Sanaa, Yemen (CNN)In a hospital room in Yemen, well-wishers sing songs and play the guitar for five-year-old Buthaina. She smiles and tears begin to drop from her eyes. She then picks up her crayons and draws a sketch of her family.
The 5-year-old girl who opened the world's eyes to Yemen's plight
Buthaina Muhammad Mansour al-Raimi is the sole survivor in her immediate family after an airstrike destroyed an apartment building in Yemen's capital on August 25, according to Yemen's Houthi-held human rights ministry and information ministry. The group also says the attack killed 16 people, including Buthaina's parents and five siblings.
Buthaina, now in the care of her aunt and uncle, her new guardians, doesn't know that yet. None of her relatives or doctors have told her.
Dramatic photographs published after the strike showed Buthaina being pulled from the rubble, her eyes sealed shut by bruises.
Shortly after, local media tried to interview her while she was on her hospital bed. Buthaina tried to force one of her eyes open to see who was speaking to her.
Little did Buthaina know that the tiny gesture would turn into a symbol of Yemen's plight.
The photograph capturing the moment prompted a powerful social-media campaign, highlighting the country's humanitarian crisis. Hundreds of tweets showed pictures of people mimicking Buthaina's gesture around multiple hashtags.
At her hospital room this week, Buthaina is surrounded by relatives and well-wishers. The walls are decorated with children's drawings and balloons cover the ground.
Doctors say Buthaina has a fractured skull and many bruises to her body. Her uncle says they don't know when she will be discharged from the hospital.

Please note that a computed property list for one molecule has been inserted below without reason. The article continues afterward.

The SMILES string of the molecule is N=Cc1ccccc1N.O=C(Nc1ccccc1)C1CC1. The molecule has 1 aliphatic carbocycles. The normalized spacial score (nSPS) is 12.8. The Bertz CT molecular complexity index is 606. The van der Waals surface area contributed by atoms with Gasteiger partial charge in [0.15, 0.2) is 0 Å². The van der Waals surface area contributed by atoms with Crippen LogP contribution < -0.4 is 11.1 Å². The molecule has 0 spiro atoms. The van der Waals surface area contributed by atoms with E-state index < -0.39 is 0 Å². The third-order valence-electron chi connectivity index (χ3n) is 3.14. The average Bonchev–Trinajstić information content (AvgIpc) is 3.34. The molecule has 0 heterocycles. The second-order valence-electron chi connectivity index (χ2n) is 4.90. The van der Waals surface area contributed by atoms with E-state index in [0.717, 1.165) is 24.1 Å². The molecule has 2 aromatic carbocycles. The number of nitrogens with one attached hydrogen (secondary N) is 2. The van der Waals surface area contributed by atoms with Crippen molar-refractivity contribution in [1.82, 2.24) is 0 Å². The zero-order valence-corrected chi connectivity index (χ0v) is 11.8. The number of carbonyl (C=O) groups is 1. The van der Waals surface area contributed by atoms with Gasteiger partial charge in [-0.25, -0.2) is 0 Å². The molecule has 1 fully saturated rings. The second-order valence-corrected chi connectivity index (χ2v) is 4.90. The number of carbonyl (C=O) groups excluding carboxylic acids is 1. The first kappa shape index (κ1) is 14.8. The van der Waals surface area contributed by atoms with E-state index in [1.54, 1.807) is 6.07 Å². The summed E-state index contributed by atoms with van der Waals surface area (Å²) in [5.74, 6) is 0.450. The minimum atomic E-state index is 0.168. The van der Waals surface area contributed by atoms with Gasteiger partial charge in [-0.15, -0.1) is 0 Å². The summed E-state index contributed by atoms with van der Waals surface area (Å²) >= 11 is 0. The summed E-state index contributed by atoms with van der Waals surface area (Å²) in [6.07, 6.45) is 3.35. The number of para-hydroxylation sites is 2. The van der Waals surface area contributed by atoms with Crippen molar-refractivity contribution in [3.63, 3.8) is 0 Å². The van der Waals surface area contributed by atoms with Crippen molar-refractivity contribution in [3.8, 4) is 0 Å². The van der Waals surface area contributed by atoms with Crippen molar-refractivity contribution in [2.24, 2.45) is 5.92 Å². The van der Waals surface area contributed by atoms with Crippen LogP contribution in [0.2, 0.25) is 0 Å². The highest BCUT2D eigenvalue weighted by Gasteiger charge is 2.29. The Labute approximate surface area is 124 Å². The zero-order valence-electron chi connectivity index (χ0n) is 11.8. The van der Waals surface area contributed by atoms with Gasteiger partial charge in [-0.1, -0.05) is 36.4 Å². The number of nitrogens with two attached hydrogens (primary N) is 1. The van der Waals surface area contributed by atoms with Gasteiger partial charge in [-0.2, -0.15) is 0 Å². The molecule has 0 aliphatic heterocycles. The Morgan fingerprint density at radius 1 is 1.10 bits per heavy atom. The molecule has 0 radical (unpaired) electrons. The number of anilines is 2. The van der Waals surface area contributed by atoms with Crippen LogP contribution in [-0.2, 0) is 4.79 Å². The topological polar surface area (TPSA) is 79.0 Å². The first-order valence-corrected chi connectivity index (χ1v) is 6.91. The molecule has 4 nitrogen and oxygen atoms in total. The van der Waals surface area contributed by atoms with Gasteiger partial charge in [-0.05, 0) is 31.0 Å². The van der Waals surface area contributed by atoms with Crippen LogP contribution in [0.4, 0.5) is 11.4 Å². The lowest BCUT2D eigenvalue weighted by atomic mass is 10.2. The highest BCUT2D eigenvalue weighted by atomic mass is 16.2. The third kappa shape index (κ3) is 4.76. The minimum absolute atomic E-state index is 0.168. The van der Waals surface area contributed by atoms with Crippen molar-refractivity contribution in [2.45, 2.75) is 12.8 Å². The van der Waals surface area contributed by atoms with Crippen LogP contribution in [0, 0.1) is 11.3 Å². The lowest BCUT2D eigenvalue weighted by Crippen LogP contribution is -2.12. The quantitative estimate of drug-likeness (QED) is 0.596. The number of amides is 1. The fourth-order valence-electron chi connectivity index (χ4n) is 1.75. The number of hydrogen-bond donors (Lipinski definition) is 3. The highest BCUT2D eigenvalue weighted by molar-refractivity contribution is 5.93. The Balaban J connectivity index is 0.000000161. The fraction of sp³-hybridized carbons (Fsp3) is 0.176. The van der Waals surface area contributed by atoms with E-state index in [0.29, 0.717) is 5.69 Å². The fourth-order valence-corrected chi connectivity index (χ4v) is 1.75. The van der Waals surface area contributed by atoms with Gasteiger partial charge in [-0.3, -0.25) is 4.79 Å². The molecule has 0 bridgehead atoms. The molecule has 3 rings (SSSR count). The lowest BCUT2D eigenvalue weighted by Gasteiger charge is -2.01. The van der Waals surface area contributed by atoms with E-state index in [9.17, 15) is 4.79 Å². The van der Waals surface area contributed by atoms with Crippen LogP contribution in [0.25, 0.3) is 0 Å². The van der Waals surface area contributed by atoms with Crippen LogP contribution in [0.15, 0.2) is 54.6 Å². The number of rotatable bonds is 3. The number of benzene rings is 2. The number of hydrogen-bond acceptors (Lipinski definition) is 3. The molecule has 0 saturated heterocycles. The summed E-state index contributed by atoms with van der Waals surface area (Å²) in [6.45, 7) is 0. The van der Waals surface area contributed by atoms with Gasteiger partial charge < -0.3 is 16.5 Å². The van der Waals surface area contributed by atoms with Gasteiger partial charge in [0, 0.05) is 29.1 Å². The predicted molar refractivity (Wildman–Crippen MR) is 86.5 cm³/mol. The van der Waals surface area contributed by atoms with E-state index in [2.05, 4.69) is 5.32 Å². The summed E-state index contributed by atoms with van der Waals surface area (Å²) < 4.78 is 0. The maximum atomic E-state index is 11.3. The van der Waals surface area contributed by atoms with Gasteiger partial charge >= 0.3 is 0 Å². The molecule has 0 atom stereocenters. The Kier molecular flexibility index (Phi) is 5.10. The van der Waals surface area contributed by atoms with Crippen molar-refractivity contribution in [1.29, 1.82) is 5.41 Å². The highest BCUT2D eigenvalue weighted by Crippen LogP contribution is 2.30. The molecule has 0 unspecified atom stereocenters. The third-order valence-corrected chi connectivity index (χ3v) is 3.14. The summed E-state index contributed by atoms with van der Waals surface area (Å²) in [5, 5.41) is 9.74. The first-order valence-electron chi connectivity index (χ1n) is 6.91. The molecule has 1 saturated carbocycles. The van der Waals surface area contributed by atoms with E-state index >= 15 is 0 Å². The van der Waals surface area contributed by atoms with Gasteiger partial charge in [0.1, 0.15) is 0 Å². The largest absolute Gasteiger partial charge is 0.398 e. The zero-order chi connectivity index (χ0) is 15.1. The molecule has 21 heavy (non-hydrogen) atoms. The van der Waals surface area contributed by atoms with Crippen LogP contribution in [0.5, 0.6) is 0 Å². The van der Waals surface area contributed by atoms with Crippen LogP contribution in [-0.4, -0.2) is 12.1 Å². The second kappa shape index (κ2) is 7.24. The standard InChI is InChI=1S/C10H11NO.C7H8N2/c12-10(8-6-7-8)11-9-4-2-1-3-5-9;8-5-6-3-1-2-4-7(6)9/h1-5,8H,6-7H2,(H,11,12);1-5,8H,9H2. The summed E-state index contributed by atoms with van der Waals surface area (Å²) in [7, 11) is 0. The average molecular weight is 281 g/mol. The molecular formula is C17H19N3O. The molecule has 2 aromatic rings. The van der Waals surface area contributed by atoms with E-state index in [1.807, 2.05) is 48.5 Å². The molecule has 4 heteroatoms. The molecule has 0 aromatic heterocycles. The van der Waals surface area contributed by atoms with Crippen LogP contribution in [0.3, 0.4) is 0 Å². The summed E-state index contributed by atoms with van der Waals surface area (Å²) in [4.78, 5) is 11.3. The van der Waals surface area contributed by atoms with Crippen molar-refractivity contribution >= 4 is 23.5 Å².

The young girl's cousins try to entertain her with dolls. Buthaina, her rumpled curly hair tied in a ponytail, sits at the center of the gathering.
"She lost her entire family. It's been 10 days since they died and she still asks her uncle when her parents will visit her," Yasser al-Ghori, head of the emergency department of the hospital treating Buthaina, told CNN.
"I can never replace Buthaina's father but she is my daughter now and will be forever. We hope our loss will lead to the end of the nearly three-year war that devastated Yemen and killed thousands of innocent children," Ali al-Raimi, Buthaina's uncle and guardian, told CNN.
Since March 2015, the UN Human Rights Office has documented some 13,829 civilian casualties, including more than 5,000 people killed.
Late at night, Buthaina wakes up screaming and crying, said her aunt Samah al-Raimi, who has been sleeping next to her. The woman added that she has trouble knowing whether the source of Buthaina's anguish is physical pains or bad dreams about the deadly night.
"Buthaina is a priority to me and I give her double personal time, compared to my daughter Sumayya. That is still not enough because the tragedy she went through cannot be forgotten, not now, not forever," Samah al-Raimi told CNN.
The ongoing Saudi-led military campaign against Yemen's Houthi rebels has prompted a string of humanitarian crises. According to UNICEF, a child dies every 10 minutes in the war-torn country from preventable causes like diarrhea, breathing infections and malnutrition.
UNICEF has also dubbed Yemen home to "the world's largest humanitarian crisis," as well as the world's biggest cholera outbreak, with over 600,000 cases of suspected cholera recorded by the World Health Organization in just four months.
But the bombings are also taking a horrific toll. During the same week of the airstrike that killed Buthaina's family, the United Nations estimates that 58 civilians have been were killed in airstrikes, including 42 in bombings by the Saudi-led coalition. That death toll is higher than in the entire month of July, which saw 57 civilian deaths.
Saudi Arabia has acknowledged the deadly airstrike and said it resulted from a "technical mistake," according to a statement from the state-run Saudi Press Agency on August 25.
The attack flattened two buildings in Sanaa's southern district of Faj Attan, amid escalating violence in the war-torn country.
A Saudi-led coalition spokesman expressed "deep sorrow for this unintentional accident and for the collateral damage among civilians."
Buthaina's supporters in Yemen say they hope that the girl's pain will open the eyes of the rest of the world to a war that has gone unnoticed by far too many for far too long.